The Brazilian novelist Clarice Lispector was a riddle-some and strange personality. Strikingly beautiful, with catlike green eyes, she died in Rio de Janeiro in 1977 at the age of only 57. Some said she wrote like Virginia Woolf and resembled Marlene Dietrich. She was ‘very, very sexy’, remembered a friend. Yet she needed a great many cigarettes, painkillers, anti-depressants, as well as anti-psychotics and sleeping pills to get through her final years. Lispector had great fortitude over her illness, it was said, and suffered the ravages of ovarian cancer equably and without complaint. According to her biographer Benjamin Moser, Lispector’s was a life fraught with the shadow of past failures and past sorrows. Born in 1920 in what is now Ukraine, she emerged from the world of East European orthodox Jewry with its side-locks, kaftans and Talmudic mysticism. Dreadfully, her mother had been gang-raped by Russian soldiers during the pogroms that followed the Bolshevik Revolution of 1917; her grandfather had earlier been murdered. Even by the standards of Russian anti-Semitism, the family’s was an unusually wretched story of immigration.
In the winter of 1921, harried by thieving Jew-baiters and other opportunists, the Lispectors fled their home for the New World. On arrival in northeast Brazil, they scraped a pittance through teaching and odd jobs. Clarice (born Chaya) Lispector was barely one year old when she reached Brazil; in her adult years, not surprisingly, she liked to claim the country as her spiritual home and the place where the Portuguese-language writer in her was born.
Her fiction is haunted by her family history of uprooting and exile, says Moser. The atrocities and expulsions suffered by Ukrainian Jewry after the first world war had engendered a thoroughgoing skepticism and distrustfulness in Lispector. In coming to Brazil with her parents and two older sisters she knew she had escaped a great danger. Assimilation into Brazilian society promised an escape from the sorrows and derision of the past, so the Lispectors decided to change their names to sound less Yiddish and more Portuguese. Though Clarice would never again set foot in her native Ukraine, her writing gave covert expression to the displacement and wretchedness felt by emigrés everywhere, Moser suggests.
She published her first novel, Near to the Wildheart in 1943 when she was just twenty-three, and the next year was awarded the Graça Aranha Prize for the best first novel. Many felt she had given Brazilian literature a unique voice in the larger context of Portuguese literature. After living variously in Italy, the UK, Switzerland and the US, in 1959, Lispector with her children returned to Brazil where she wrote her most influential novels including The Passion According to G.H. She died in 1977, shortly after the publication of her final novel, The Hour of the Star.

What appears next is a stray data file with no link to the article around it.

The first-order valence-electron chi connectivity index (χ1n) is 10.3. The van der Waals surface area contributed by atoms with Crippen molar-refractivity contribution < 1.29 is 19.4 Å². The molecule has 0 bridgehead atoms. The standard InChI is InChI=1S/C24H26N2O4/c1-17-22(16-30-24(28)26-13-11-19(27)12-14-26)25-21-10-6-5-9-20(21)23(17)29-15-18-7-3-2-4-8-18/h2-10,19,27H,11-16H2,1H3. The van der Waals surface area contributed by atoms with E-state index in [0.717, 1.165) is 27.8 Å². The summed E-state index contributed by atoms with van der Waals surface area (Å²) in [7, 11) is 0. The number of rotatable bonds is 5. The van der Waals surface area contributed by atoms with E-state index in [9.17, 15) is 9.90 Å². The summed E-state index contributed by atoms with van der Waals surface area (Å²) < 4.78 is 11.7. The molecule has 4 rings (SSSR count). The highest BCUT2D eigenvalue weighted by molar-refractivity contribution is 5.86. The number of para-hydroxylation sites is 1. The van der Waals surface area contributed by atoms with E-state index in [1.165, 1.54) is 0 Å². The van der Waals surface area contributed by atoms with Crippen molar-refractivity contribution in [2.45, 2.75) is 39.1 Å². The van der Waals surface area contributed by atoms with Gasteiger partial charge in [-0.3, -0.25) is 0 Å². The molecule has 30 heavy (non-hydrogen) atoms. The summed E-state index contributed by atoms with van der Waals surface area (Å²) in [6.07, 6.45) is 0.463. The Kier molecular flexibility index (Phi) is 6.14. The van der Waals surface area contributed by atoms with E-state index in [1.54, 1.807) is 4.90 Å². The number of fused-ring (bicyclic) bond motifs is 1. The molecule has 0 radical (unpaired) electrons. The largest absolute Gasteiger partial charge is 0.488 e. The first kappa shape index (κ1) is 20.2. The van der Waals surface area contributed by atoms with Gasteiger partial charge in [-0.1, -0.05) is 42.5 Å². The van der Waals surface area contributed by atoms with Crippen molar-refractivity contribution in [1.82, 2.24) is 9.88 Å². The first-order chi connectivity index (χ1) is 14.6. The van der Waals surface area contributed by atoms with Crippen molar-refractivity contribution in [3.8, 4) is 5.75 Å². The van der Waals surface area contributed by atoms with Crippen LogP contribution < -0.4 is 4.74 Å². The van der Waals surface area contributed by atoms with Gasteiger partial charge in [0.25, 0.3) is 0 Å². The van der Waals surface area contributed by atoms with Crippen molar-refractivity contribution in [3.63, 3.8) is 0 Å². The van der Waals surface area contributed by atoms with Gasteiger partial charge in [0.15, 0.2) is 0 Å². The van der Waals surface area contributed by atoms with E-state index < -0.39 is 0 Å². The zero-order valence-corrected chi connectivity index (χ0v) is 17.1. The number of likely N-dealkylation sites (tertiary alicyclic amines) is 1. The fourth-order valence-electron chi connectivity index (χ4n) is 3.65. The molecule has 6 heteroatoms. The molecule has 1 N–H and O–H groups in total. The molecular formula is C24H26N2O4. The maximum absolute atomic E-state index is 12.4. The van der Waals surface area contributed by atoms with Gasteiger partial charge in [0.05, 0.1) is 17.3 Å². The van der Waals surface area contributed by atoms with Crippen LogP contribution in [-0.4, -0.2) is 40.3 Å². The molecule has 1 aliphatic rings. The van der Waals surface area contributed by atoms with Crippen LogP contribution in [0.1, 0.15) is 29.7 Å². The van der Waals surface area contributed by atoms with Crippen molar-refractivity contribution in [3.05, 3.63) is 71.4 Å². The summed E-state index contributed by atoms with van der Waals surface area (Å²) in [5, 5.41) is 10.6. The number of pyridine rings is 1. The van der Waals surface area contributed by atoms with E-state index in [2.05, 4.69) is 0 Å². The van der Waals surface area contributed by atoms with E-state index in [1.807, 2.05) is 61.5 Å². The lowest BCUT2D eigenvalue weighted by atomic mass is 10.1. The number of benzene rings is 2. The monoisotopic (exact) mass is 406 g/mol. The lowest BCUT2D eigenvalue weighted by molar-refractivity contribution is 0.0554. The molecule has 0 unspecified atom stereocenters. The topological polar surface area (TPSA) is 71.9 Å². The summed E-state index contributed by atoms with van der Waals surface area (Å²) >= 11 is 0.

A paixão segundo G.H. (The Passion According to G.H.) was written in a quick burst at the end of 1963, following a period of difficulty in Lispector’s life. “It’s strange,” she remembered, “because I was in the worst of situations, sentimentally as well as in my family, everything complicated, and I wrote The Passion, which has nothing to do with that.” The novel was published in the following year by Editora do Autor, which was run by Lispector’s friends Rubem Braga and Fernando Sabino.
The work takes the form of a monologue by a woman, identified only as G.H., telling of the crisis that ensued the previous day after she crushed a cockroach in the door of a wardrobe. Its canonical status was recognized in 1988 by its inclusion in the Arquivos Collection, the UNESCO series of critical editions of the greatest works of Latin American literature. It has been translated into English twice, the first time in 1988 by Ronald W. Sousa, and then by Idra Novey in 2012.
G.H., a well-to-do Rio sculptress, enters the room of her maid, which is as clear and white ‘as in an insane asylum from which dangerous objects have been removed’. There she sees a cockroach – black, dusty, prehistoric – crawling out of the wardrobe and, panicking, slams the door on it. Her irresistible fascination with the dying insect provokes a spiritual crisis, in which she questions her place in the universe and her very identity, propelling her towards an act of shocking transgression. Clarice Lispector’s spare, deeply disturbing yet luminous novel transforms language into something otherworldly, and is one of her most unsettling and compelling works. The Passion According to G.H, is brocaded with a range of literary influences from Franz Kafka to the Bible.
The American poet Elizabeth Bishop proclaimed Lispector ‘better’ even than the Argentine fabulist Jorge Luis Borges, and set about translating her into English. Since then, Lispector has been championed by, among others, Edmund White, Orhan Pamuk and Colm Tóibín. Yet she remains unknown to the general reader.